The four-phase Massachusetts reopening plan announced by Governor Charlie Baker on May 18 permits restricted regathering at houses of worship right away, but Episcopal churches in Massachusetts will not be resuming in-person public worship or gatherings until at least July 1—a directive issued by the bishops of both Massachusetts Episcopal dioceses earlier this month.
That directive remains in effect until further notice, despite allowances in the governor’s plan, which is focused on balancing the reopening of the state economy with public safety concerns amidst the still-active COVID-19 pandemic.
“While we regret this ongoing necessity, we know it is the safe and loving course of action,” Bishop Alan M. Gates and Bishop Gayle E. Harris of the Diocese of Massachusetts said in a May 12 announcement that their restriction on in-person public worship and gatherings is extended until July 1.
“We are profoundly grateful for the dedication and creativity with which congregations are responding to provide alternative, virtual opportunities for worship and fellowship, as well as continued ministry to the most vulnerable in our communities,” the bishops said, encouraging congregations to continue in their innovative and faithful efforts.
Bishop Douglas J. Fisher of the Diocese of Western Massachusetts issued a similar July 1 restriction to his diocesan community on May 9.
Anticipating that eventual and phased resumption of in-person public worship and church activities will be complicated and require careful preparation, the three bishops of the two Massachusetts Episcopal dioceses have jointly issued a detailed set of guidelines—“A Journey By Stages”—and they are urging congregational leaders to start discussing now what safe regathering will entail in their local contexts.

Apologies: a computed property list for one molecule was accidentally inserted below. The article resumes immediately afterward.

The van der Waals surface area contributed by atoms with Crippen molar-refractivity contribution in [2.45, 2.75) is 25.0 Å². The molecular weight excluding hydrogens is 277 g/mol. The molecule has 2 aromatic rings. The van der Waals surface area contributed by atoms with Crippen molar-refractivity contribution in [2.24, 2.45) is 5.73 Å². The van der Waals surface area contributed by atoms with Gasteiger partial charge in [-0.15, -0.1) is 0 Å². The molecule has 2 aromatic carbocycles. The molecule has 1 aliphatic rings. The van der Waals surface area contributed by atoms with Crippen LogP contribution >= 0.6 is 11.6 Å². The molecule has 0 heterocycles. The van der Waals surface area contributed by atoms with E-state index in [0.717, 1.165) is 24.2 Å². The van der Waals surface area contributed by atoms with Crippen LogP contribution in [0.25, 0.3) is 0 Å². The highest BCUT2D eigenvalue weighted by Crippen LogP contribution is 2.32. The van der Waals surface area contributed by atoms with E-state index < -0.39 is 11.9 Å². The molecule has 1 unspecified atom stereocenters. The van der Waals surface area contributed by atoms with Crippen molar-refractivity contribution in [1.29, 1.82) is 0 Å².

True to their title, the guidelines characterize regathering during and beyond a time of pandemic as a journey by stages and one that does not proceed in a one-way linear fashion.
They are organized into four stages that include general descriptions of particular phases of the pandemic, along with requirements and practices for church contexts that need to be followed for each phase.
Context matters, the guidelines note, with church life being carried out in a variety of locales and facilities, and in communities affected differently and at different times by COVID-19. “This is not a one-size-fits-all plan for regathering. In each community and congregation we must consider how we protect one another and our neighbors, carry out the mission entrusted to us and offer our prayers and praises to God,” the guidelines say, also noting, “Just because it’s permissible doesn’t mean it will be desirable or sustainable, or that it will feel more like church!”
Online meetings via Zoom have been scheduled the week following Memorial Day for Diocese of Massachusetts clergy, wardens and other congregational leaders, so that they can talk through the guidelines, ask questions and support one another.
In a letter introducing the guidelines, the bishops acknowledge that the complexity of the process for regathering is daunting, but they also sound a note of hope.
“Every congregation has been affected by grief and trauma in this pandemic. Every congregation has also experienced new ways of being Church,” they write. “We have found ‘grace in the wilderness’ (Jeremiah 31:2) at every turn: people who have not been in our buildings for any number of reasons are suddenly a faithful part of our online worship and fellowship; distances have been bridged; new relationships have been formed; commitment to the vulnerable has been renewed. That ‘wonderful and sacred mystery,’ the Church, has indeed seen surprising ways in which ‘things which had grown old are being made new.’ (The Book of Common Prayer, p. 280)
“Being made new, of course, is not the same as ‘returning to normal.’ In fact, we will be called forward to something different—just as Christians have always been.”
--Tracy J. Sukraw
All Diocese of Massachusetts COVID-19 updates, bishops' messages and resources are posted here.